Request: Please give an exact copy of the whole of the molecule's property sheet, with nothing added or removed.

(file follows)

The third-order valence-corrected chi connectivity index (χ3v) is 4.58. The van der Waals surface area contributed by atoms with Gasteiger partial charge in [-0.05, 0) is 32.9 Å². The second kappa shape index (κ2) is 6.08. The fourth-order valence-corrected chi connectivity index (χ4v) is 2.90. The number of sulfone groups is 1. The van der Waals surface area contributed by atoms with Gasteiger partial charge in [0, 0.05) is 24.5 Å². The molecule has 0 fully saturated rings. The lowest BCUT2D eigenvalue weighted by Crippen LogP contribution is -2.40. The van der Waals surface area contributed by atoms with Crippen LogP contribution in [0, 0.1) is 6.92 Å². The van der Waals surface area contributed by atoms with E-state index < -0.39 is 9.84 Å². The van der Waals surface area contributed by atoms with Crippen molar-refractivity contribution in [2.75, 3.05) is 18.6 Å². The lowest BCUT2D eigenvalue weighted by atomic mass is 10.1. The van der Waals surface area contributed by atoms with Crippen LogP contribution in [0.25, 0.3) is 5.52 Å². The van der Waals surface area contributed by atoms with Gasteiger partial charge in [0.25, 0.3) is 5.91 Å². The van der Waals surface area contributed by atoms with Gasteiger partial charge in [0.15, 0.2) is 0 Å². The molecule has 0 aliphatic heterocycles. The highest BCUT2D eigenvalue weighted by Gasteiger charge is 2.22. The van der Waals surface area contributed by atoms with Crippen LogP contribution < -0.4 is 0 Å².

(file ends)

The third-order valence-corrected chi connectivity index (χ3v) is 4.58. The van der Waals surface area contributed by atoms with Gasteiger partial charge in [-0.05, 0) is 32.9 Å². The second kappa shape index (κ2) is 6.08. The fourth-order valence-corrected chi connectivity index (χ4v) is 2.90. The number of sulfone groups is 1. The van der Waals surface area contributed by atoms with Gasteiger partial charge in [0, 0.05) is 24.5 Å². The molecule has 0 fully saturated rings. The lowest BCUT2D eigenvalue weighted by Crippen LogP contribution is -2.40. The van der Waals surface area contributed by atoms with Crippen LogP contribution in [0, 0.1) is 6.92 Å². The van der Waals surface area contributed by atoms with E-state index < -0.39 is 9.84 Å². The van der Waals surface area contributed by atoms with Crippen molar-refractivity contribution in [2.75, 3.05) is 18.6 Å². The lowest BCUT2D eigenvalue weighted by atomic mass is 10.1. The van der Waals surface area contributed by atoms with Crippen LogP contribution in [0.25, 0.3) is 5.52 Å². The van der Waals surface area contributed by atoms with Gasteiger partial charge in [0.25, 0.3) is 5.91 Å². The van der Waals surface area contributed by atoms with Gasteiger partial charge in [0.15, 0.2) is 0 Å². The molecule has 0 aliphatic heterocycles. The highest BCUT2D eigenvalue weighted by Gasteiger charge is 2.22. The van der Waals surface area contributed by atoms with Crippen LogP contribution < -0.4 is 0 Å².